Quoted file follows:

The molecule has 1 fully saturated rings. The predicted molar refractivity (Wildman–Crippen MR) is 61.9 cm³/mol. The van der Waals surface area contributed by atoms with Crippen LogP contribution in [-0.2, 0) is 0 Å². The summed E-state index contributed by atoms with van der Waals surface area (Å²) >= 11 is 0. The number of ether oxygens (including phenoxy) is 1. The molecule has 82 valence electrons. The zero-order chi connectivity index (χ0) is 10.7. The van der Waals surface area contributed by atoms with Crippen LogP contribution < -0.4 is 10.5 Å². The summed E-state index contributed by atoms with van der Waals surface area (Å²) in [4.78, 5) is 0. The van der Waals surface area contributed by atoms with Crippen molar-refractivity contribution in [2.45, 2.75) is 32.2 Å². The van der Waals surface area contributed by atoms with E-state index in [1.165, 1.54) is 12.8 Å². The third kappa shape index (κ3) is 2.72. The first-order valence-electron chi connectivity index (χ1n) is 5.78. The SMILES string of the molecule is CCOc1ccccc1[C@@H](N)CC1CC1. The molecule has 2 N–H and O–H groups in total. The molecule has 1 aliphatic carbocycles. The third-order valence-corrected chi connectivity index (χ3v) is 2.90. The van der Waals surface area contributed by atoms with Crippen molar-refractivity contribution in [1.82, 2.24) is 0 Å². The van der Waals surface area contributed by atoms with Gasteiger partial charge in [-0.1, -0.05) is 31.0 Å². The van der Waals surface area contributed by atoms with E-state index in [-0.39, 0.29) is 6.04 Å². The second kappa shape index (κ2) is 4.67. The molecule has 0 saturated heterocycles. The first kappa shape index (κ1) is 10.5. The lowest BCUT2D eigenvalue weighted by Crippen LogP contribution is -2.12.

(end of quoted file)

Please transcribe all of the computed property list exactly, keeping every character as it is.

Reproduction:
The molecule has 1 fully saturated rings. The predicted molar refractivity (Wildman–Crippen MR) is 61.9 cm³/mol. The van der Waals surface area contributed by atoms with Crippen LogP contribution in [-0.2, 0) is 0 Å². The summed E-state index contributed by atoms with van der Waals surface area (Å²) >= 11 is 0. The number of ether oxygens (including phenoxy) is 1. The molecule has 82 valence electrons. The zero-order chi connectivity index (χ0) is 10.7. The van der Waals surface area contributed by atoms with Crippen LogP contribution < -0.4 is 10.5 Å². The summed E-state index contributed by atoms with van der Waals surface area (Å²) in [4.78, 5) is 0. The van der Waals surface area contributed by atoms with Crippen molar-refractivity contribution in [2.45, 2.75) is 32.2 Å². The van der Waals surface area contributed by atoms with E-state index in [1.165, 1.54) is 12.8 Å². The third kappa shape index (κ3) is 2.72. The first-order valence-electron chi connectivity index (χ1n) is 5.78. The SMILES string of the molecule is CCOc1ccccc1[C@@H](N)CC1CC1. The molecule has 2 N–H and O–H groups in total. The molecule has 1 aliphatic carbocycles. The third-order valence-corrected chi connectivity index (χ3v) is 2.90. The van der Waals surface area contributed by atoms with Crippen molar-refractivity contribution in [1.82, 2.24) is 0 Å². The van der Waals surface area contributed by atoms with Gasteiger partial charge in [-0.1, -0.05) is 31.0 Å². The van der Waals surface area contributed by atoms with E-state index in [-0.39, 0.29) is 6.04 Å². The second kappa shape index (κ2) is 4.67. The molecule has 0 saturated heterocycles. The first kappa shape index (κ1) is 10.5. The lowest BCUT2D eigenvalue weighted by Crippen LogP contribution is -2.12.